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For the first time in decades, Congress seems interested in space-based solar power

A photo taken of the first space-borne prototype from Caltech's Space Solar Power Project.
Enlarge / A photo taken of the first space-borne prototype from Caltech’s Space Solar Power Project.


As far as legislative moments go, the passage of a minor amendment to an innocuous US House resolution on Wednesday was not exactly groundbreaking. But for space exploration enthusiasts, the amendment offered by US Rep. Kevin Mullin, D-Calif., was kind of a big deal.

That’s because, for the first time since the 1970s, the idea of space-based solar power has been addressed legislatively by the US Congress.

“Although the technology to gather solar energy in space and send it to the surface as electricity is not yet commercially viable at scale, we already know from early research that it is possible,” Mullin said during a meeting of the Science, Space, and Technology Committee on Wednesday.

Mullin was seeking to amend House Resolution 2988, a bill instructing NASA and the US Department of Energy to collaborate on key areas of research and development, including propulsion, artificial intelligence, astrophysics, Earth science, and quantum computing. He sought to add space-based solar power to the list. The amendment passed overwhelmingly by a bipartisan committee vote.

In his remarks, Mullin noted that Europe, Japan, China, and the United Kingdom are all studying the technology and considering in-space demonstrations. And in the United States, the California Institute of Technology recently demonstrated the ability to wirelessly transmit power in space and beam detectable power back to Earth.

“A lot of the technology that once made this source of energy the work of science fiction is now much cheaper, and easier to deploy than ever, putting it within reach,” Mullin said. “But it’s not inevitable that this promising research will become feasible at scale. There are still science and engineering hurdles to overcome. And if the United States doesn’t do it, we know our friends and global competitors will.”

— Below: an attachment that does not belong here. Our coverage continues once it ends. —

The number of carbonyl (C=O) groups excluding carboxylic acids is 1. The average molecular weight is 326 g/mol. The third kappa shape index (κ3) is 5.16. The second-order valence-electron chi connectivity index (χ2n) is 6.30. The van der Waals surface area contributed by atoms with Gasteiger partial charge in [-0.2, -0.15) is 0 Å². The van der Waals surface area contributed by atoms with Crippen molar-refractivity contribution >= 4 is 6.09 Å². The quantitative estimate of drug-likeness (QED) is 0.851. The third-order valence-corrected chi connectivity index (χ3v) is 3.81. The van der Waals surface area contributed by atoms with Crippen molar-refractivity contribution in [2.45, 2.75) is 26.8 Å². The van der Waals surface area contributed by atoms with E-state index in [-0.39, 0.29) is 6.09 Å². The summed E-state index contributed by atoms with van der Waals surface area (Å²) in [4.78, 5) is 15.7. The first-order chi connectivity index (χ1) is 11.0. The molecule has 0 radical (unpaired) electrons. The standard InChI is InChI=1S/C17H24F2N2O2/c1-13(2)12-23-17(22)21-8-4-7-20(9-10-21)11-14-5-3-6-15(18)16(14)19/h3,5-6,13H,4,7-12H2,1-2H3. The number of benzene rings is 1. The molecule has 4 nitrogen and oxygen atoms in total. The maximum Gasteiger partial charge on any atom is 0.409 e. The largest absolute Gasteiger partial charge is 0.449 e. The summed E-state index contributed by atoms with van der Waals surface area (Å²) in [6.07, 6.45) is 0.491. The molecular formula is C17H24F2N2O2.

Sending a message

The legislation, with Mullin’s amendment now attached, should be voted on by the committee on Thursday. If passed, as expected, it will likely become part of a House authorization bill later this year.

The House resolution carries no funding for these initiatives, and it’s not like NASA and the Department of Energy will drop everything tomorrow and start working on space-based solar power. But the resolution signals the intent of Congress to NASA and the Department of Energy that it is interested in seeing some movement on this topic. This could presage eventual funding.

Before its passage, the amendment was supported by several space advocacy groups, including the Alliance for Space Development, Space Frontier Foundation, and National Space Society. “This is the first time since the 1970s that the idea of space solar power has been addressed in legislation,” said Jonathan Dagle, a policy manager for the National Space Society. He characterized the amendment as “a small but significant victory.”

NASA could do with a little prodding on the subject. Last year, at the International Space Development Conference, a NASA official said the agency had begun a short-term study evaluating the prospects of space-based solar power. This was the agency’s first real look at the subject in about two decades. However, that study has not been released publicly, as there were apparently some policy concerns about the first draft. The revised study may finally be released in late June or July.

Part of the renewed interest in solar power from space is due to the expansion of launch capabilities, particularly the potential of SpaceX’s Starship launch vehicle to carry large payloads into orbit with a reusable first and second stage. This dramatic improvement in launch costs and upmass could help to address some of the economic concerns with the technology—namely that it is often more efficient to put solar panels in the desert than in space.

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